A Letter from the Pastor to Presbytery
I Have a Dream
August 26, 2010
I add nothing new to my vision statement this week. It is complete – for now. It is a framework by which I invite us to test everything in our life and mission. All that we are and all that we do ought to move us toward fulfilling our vision for what presbytery can, should, and will be, with God’s help. Our mission statement, important as it may be, is not the final measuring stick for our labors; our vision is the standard by which we measure the appropriateness and effectiveness of our mission. “Mission” states what we do and who we are; “vision” expresses the “why” behind the “what” of mission.
In this series I have sought to keep God at the center of my vision. I have spoken of Jesus as the embodiment of God’s good news for the world. So, where does the Holy Spirit fit into my dream? Short answer: Everywhere.
I have a dream, of a presbytery so full of the Spirit that nothing can thwart its fulfillment of the mission to which God has called it. This presbytery lives in the power of the Spirit that Jesus promised his disciples. Wind power, we might call it.
We need the power of God if we are to accomplish the purposes of God. And that power is made available to us through the Spirit who transformed the disciples at Pentecost. “You will receive power when the Holy Spirit has come upon you,” Jesus tells them. (Acts 1:8) In order to live into a God-given vision for our presbytery, we need to be empowered by the Holy Spirit.
One of the most frequent reactions to a robust vision statement is skepticism – it would be nice, but it’s never going to happen. Such “realism” clouds vision. It prohibits the dreaming of big dreams. The gap between what we hope for and where we currently find ourselves is so wide that we throw up our hands in despair.
Enter the Holy Spirit. The Holy Spirit gives us the hope that an impossible dream can indeed be realized, and the strength to make it so.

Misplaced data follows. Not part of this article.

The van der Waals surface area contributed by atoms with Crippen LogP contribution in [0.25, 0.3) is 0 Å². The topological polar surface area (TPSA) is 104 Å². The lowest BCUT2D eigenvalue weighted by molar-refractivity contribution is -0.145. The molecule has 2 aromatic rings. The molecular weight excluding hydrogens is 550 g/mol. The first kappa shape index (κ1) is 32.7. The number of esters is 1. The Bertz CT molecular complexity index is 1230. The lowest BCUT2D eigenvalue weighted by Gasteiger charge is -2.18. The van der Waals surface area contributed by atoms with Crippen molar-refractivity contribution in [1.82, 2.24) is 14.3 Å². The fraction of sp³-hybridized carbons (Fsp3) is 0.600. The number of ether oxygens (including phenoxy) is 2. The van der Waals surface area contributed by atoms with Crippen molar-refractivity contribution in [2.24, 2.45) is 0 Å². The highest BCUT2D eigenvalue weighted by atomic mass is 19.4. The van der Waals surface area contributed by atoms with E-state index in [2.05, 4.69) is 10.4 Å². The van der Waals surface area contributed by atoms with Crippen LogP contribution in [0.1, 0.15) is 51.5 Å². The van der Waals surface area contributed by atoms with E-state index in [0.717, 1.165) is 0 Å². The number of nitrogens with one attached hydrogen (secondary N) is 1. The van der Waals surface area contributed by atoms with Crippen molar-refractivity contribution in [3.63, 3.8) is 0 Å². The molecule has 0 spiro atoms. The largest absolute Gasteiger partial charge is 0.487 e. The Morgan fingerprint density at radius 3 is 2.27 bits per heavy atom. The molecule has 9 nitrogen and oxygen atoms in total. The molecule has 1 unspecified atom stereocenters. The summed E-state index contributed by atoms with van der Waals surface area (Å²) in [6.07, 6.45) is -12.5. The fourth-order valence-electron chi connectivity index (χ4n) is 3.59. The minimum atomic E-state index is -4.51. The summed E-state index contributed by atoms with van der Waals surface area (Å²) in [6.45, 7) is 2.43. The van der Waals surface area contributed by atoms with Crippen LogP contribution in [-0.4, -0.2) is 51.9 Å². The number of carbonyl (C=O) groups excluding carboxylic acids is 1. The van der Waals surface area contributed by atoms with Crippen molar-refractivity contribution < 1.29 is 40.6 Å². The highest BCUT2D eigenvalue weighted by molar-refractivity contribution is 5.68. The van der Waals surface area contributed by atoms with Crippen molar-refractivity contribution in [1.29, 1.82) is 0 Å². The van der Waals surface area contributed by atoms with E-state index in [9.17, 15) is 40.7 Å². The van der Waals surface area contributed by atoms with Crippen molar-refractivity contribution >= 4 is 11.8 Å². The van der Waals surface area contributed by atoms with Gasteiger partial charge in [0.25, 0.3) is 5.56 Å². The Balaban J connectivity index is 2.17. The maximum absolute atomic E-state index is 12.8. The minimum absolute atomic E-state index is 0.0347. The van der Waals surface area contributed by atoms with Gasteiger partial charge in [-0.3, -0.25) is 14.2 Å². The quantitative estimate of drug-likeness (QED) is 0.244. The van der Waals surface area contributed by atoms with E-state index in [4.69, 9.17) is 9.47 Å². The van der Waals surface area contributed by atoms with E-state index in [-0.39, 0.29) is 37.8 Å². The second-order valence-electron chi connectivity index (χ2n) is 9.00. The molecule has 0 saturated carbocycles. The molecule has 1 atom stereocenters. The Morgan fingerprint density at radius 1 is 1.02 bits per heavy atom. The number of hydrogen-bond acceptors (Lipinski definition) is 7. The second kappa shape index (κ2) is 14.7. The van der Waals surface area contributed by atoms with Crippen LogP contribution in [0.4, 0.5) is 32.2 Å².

The Holy Spirit is God profligate. God’s Spirit is poured out on “all flesh” in the world of Pentecost. People of all nations and stations receive this same Spirit. When the Spirit is poured out, all our old categories of who’s in and who’s out are wiped out, just as the Jerusalem Christians acknowledged when the Spirit was poured out upon the household of the unconverted Gentile Cornelius. A small beginning toward displaying this breadth of the Spirit’s outpouring is for us to join with others, across denominational lines as well as within our denomination, to declare boldly that Jesus is Lord. Being joined in that witness truly matters – doing it separately or (worse) antagonistically cuts against the very heart of our gospel message.
By the Holy Spirit, we are united with Christ and become part of the very life of God in this world. We become the “body of Christ” in which each member has a necessary part. None of us can say to the other, “I have no need of you.” (1 Corinthians 12:21) We especially need those members most unlike us. Instead of an affinity group of like-minded folk, the Spirit-filled church is a conspiracy of people of every stripe gathered in the single purpose of seeing “Thy kingdom come, thy will be done on earth as it is in heaven.” Let it be so in Pittsburgh Presbytery.
To God alone be the glory,
The Rev. Dr. Sheldon W. Sorge, Pastor to Presbytery
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